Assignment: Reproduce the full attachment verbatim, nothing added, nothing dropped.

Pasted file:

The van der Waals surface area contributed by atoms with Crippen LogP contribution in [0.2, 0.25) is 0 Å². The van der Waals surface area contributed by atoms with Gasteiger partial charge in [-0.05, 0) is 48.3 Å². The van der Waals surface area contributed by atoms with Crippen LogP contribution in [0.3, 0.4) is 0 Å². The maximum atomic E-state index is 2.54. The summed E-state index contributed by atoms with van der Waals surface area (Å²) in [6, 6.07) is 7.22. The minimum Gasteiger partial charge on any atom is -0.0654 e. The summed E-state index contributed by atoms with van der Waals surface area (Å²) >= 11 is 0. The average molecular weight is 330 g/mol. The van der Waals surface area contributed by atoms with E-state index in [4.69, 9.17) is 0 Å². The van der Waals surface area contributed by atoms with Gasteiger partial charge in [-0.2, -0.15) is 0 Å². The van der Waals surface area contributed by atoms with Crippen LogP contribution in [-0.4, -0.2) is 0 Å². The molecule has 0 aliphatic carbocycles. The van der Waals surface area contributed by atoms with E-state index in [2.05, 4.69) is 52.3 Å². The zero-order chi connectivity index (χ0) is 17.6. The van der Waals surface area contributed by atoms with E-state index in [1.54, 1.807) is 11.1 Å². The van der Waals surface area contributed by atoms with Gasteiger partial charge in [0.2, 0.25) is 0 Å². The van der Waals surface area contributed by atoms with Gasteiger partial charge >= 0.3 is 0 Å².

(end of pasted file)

The van der Waals surface area contributed by atoms with Crippen LogP contribution in [0.2, 0.25) is 0 Å². The van der Waals surface area contributed by atoms with Gasteiger partial charge in [-0.05, 0) is 48.3 Å². The van der Waals surface area contributed by atoms with Crippen LogP contribution in [0.3, 0.4) is 0 Å². The maximum atomic E-state index is 2.54. The summed E-state index contributed by atoms with van der Waals surface area (Å²) in [6, 6.07) is 7.22. The minimum Gasteiger partial charge on any atom is -0.0654 e. The summed E-state index contributed by atoms with van der Waals surface area (Å²) >= 11 is 0. The average molecular weight is 330 g/mol. The van der Waals surface area contributed by atoms with E-state index in [4.69, 9.17) is 0 Å². The van der Waals surface area contributed by atoms with Gasteiger partial charge in [-0.2, -0.15) is 0 Å². The van der Waals surface area contributed by atoms with Crippen LogP contribution in [-0.4, -0.2) is 0 Å². The molecule has 0 aliphatic carbocycles. The van der Waals surface area contributed by atoms with E-state index in [2.05, 4.69) is 52.3 Å². The zero-order chi connectivity index (χ0) is 17.6. The van der Waals surface area contributed by atoms with E-state index in [1.54, 1.807) is 11.1 Å². The van der Waals surface area contributed by atoms with Gasteiger partial charge in [0.2, 0.25) is 0 Å². The van der Waals surface area contributed by atoms with Gasteiger partial charge >= 0.3 is 0 Å².